The mayor of Johannesburg Herman Mashaba on Monday resigned from his position and quit the main opposition party, the Democratic Alliance, over its approach to racial inequality.
Mashaba’s resignation was prompted by the election of former party leader Helen Zille as the DA’s federal council chairperson on Sunday.
Last week, Mashaba had threatened to quit the party if it was taken over by what he termed as right-wing elements.
Zille, a former journalist and anti-apartheid activist, courted controversy in March 2017 after claiming on social media that there were some positive aspects to colonialism.
She, however, apologised for her comments and subsequently relinquished her party leadership positions.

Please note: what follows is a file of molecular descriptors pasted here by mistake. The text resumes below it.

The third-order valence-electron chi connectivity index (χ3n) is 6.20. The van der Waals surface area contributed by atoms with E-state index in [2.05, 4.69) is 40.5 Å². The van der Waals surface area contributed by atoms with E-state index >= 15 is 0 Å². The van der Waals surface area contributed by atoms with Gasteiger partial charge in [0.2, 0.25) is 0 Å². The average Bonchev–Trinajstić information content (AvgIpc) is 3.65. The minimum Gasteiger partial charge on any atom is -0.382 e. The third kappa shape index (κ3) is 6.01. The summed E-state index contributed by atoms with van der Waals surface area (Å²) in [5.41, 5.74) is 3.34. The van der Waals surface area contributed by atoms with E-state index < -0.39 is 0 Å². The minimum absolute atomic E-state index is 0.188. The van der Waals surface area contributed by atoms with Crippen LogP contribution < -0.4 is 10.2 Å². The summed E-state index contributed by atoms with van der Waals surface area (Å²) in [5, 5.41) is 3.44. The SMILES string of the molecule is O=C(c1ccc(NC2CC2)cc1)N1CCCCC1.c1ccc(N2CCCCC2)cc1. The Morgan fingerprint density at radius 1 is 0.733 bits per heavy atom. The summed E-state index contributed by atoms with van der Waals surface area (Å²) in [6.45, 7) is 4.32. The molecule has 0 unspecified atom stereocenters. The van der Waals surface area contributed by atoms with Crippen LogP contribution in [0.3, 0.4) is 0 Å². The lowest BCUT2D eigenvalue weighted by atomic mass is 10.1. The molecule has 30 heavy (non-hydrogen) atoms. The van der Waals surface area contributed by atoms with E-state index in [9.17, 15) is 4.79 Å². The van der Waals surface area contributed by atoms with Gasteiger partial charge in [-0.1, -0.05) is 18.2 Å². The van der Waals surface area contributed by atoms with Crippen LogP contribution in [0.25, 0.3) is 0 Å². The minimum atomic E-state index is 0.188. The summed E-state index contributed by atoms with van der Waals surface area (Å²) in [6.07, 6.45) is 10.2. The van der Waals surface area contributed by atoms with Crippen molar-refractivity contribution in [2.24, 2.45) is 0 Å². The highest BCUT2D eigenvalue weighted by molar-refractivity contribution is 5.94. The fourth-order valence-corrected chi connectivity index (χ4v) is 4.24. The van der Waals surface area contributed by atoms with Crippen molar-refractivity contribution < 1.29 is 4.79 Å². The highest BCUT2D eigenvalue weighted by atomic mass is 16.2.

“I cannot reconcile myself with people who believe that race is not important in their discussion of inequalities,” Mashaba said during a press conference.
Mashaba, 60, was a senior politician in the DA, a historically white party. He was elected in 2016 as the first mayor from outside the ruling African National Congress since the end of apartheid in 1994.
“The election of Zille as the chairperson of the federal council represents a victory for people in the DA who stand diametrically opposed to my beliefs and value system,” Mashaba said.
Mashaba also cited the undermining and criticism of his “pro-poor agenda” by the party.
“Some members of the DA caucus in Johannesburg have suggested that we prioritise the needs of suburban residents above providing dignity to those forgotten people who remain without basic services 25 years after the end of apartheid,” Mashaba said.